Causes of Pubic Lice
Pubic lice is directly caused by an infestation with a small parasitic insect called Phthirus pubis. While not direct pubic lice "causes," certain risk factors can increase a person's chances of becoming infested. For example, having multiple sex partners or sharing clothing or bedding with an infested person puts one at a higher risk for infestation.
The primary pubic lice cause is an infestation with a specific parasitic insect known as Phthirus pubis. This parasite is more commonly known as pubic lice (or crab lice or simply "crabs") -- so both the condition and the parasite that causes it go by the same name.
When a person is infested with lice -- whether it is pubic lice, head lice, or body lice -- the condition is known as pediculosis. Pediculosis pubis refers specifically to pubic lice.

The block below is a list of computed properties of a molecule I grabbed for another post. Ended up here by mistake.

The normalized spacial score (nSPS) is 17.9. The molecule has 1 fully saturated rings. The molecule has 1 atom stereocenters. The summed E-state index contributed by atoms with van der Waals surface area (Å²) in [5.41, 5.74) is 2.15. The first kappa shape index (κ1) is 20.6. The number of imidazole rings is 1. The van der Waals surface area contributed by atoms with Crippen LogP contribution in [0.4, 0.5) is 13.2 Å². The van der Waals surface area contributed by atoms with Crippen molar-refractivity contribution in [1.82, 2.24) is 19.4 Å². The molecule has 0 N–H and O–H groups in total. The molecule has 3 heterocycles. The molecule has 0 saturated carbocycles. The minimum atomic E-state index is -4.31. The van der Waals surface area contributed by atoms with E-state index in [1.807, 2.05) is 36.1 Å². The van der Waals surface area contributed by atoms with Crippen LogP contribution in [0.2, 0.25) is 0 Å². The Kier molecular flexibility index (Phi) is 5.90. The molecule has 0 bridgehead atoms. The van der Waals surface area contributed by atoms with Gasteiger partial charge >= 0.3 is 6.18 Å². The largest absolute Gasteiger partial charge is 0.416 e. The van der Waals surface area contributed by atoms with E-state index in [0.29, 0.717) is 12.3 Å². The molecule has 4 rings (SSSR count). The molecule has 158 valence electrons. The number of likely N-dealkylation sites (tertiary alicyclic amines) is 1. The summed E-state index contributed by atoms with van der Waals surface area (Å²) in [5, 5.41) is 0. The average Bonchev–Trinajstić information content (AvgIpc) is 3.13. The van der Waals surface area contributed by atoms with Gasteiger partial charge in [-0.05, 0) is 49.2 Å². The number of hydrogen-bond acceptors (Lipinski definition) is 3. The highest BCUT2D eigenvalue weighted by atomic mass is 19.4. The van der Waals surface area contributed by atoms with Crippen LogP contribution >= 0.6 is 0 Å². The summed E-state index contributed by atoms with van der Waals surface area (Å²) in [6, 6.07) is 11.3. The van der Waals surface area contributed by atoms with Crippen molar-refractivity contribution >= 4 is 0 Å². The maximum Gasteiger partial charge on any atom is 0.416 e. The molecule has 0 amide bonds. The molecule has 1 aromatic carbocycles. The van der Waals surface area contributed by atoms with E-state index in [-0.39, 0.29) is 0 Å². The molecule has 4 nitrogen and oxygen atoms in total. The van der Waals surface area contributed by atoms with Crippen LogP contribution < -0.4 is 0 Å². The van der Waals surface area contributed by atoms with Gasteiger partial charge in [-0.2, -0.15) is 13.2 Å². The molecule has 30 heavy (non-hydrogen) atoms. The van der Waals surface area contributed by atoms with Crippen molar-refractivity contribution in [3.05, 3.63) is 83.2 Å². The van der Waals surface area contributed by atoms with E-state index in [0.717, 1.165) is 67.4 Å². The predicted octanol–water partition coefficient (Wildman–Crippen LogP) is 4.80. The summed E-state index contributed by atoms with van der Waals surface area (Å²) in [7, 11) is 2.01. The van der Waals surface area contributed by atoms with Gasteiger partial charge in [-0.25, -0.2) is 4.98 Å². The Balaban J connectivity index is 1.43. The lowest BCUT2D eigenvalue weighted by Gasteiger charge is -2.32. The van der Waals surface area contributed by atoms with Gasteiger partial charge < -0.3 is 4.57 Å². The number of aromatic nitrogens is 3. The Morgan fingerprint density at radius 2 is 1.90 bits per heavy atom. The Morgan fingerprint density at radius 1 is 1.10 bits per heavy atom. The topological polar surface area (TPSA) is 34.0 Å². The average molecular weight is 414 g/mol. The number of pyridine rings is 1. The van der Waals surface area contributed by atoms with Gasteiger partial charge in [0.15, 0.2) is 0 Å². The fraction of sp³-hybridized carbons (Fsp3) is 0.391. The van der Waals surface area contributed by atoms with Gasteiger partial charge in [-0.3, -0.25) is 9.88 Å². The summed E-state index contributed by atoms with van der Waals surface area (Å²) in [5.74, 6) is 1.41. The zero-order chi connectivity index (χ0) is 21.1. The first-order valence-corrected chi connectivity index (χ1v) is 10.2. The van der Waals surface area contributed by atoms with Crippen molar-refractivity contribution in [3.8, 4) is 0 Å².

A pubic louse (pubic lice is plural) is a small, wingless insect. It has three pairs of legs located directly behind the head. The legs end in sharp claws that are designed for feeding and allow the louse to hold on tightly to hair or clothing.
Pubic lice feed one or more times a day. To feed, they pierce the skin with their sharp claws, injecting irritating saliva and sucking blood. They do not become engorged like ticks, but they do become rust-colored from the ingestion of blood. This rust color is an identifying characteristic of lice.
Nits become firmly cemented at the base of the hair shaft and close to the skin so that they stay warm. They are hard to remove from the hair shaft. The life cycle of pubic lice from egg to adult is approximately one month.
Lice found on the hair and head are not pubic lice; they are head lice. Head lice are caused by an infestation with another parasite known as Pediculus humanus capitis.
(Click Transmission of Pubic Lice to understand how it is spread.)